On the 13th August, the FCA announced that it had agreed a plan with the payments industry to implement Strong Customer Authentication (SCA) rules over a phased period, replacing the original 14th September hard deadline for compliance.
The period for implementation will run until March 2021, but firms should not be working under the assumption that this is a delay – nor a soft approach – to the Revised Payment Services Directive (PSD2). The new plan only relates to the e-commerce cards industry, after all. Customers interacting directly with their online bank to initiate payments, for example, will still be expecting to go through the two-factor authentication as we have previously described.
The FCA will not simply let the industry 'get on with it' or come back to review progress down the line. Rather, it will continue actively engaging with firms to:
- Obtain evidence on their roadmap to achieving full compliance
- Confirm their approach to dealing with customers who are unable to authenticate with a mobile phone
While this announcement has already been widely covered in the press, another update on PSD2 from the FCA failed to receive the same fanfare. This news was instead circulated by email on the 9th August to targeted Account Servicing Payment Service Providers (ASPSPs) and Third-Party Providers (TPPs) via trade bodies.
Focusing on the Open Banking element of PSD2, the FCA has effectively given a temporary stay of execution to screen scraping practices until March 2020 for ASPSPs that did not have their Application Programming Interface (API) available for testing by the 14th June this year.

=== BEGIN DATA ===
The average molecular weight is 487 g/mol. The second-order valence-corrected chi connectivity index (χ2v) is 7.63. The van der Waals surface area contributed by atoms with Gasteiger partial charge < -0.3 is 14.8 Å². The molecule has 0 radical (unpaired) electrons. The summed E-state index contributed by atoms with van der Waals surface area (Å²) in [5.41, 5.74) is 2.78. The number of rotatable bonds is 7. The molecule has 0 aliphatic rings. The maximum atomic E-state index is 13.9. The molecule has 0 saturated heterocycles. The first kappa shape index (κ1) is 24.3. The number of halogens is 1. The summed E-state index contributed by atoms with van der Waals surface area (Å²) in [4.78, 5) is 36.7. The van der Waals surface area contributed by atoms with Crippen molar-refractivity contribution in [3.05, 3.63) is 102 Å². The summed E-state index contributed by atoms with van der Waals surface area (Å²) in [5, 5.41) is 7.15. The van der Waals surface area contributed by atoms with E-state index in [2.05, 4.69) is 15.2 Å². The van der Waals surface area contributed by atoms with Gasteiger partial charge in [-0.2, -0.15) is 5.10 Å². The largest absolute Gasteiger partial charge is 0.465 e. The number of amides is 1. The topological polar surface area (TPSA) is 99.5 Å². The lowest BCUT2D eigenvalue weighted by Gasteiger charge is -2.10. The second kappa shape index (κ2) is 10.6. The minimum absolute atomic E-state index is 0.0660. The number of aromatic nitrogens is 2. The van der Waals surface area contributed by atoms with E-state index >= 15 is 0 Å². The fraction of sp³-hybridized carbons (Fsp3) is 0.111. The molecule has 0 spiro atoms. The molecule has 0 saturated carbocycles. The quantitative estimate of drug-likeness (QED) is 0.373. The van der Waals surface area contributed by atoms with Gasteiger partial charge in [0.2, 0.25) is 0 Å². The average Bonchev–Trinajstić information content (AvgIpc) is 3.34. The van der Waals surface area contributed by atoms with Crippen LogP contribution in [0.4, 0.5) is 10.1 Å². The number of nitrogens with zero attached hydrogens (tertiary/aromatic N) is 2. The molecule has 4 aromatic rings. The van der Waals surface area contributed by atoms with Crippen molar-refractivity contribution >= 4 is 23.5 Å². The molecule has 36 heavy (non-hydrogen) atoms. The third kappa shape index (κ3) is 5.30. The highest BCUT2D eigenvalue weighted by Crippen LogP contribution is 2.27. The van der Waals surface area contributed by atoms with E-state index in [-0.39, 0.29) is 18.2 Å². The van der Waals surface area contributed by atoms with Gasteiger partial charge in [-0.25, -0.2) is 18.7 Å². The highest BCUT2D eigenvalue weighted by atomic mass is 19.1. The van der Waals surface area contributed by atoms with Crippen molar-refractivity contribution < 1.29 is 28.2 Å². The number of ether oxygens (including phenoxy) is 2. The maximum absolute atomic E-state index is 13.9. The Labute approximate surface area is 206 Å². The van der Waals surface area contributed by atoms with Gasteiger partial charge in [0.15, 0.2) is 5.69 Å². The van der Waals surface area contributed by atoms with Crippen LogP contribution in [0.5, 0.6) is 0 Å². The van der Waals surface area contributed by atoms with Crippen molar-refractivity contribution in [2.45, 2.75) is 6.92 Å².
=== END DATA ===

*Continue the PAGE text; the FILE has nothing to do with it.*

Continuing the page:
This gives TPPs additional time to get those all-important eIDAS (“electronic identification and trust services”) certificates that are still only being issued by a couple of firms throughout Europe. It also gives them time to gain an exemption from the taxing requirement of developing a contingency mechanism.
As with the phased SCA rollout, the FCA is encouraging dialogue and will continue working with firms to understand their roadmap and guide them to full compliance.
Both announcements come at a time when the industry has been crying out for allowances that would let them avoid a ‘cliff-edge’ disaster on September 14th. Widespread non-readiness has been reported by firms across the industry. Indeed, as recently as the 21st August, Tink, a provider of Account Information Service Provider (AISP) and Payment Initiation Services Provider (PISP) APIs, reported that “Zero PSD2 APIs are compliant with just weeks left before the deadline”.
Throughout the world of e-commerce, similar cases of non-readiness have been reported. The Emerging Payments Association (EPA) recently published an impact assessment that revealed almost 75% of issuers would not have been operationally ready for the original deadline. The sheer fragmentation of the ecosystem means that readiness in isolation is not enough – it requires a cohesive approach from all involved.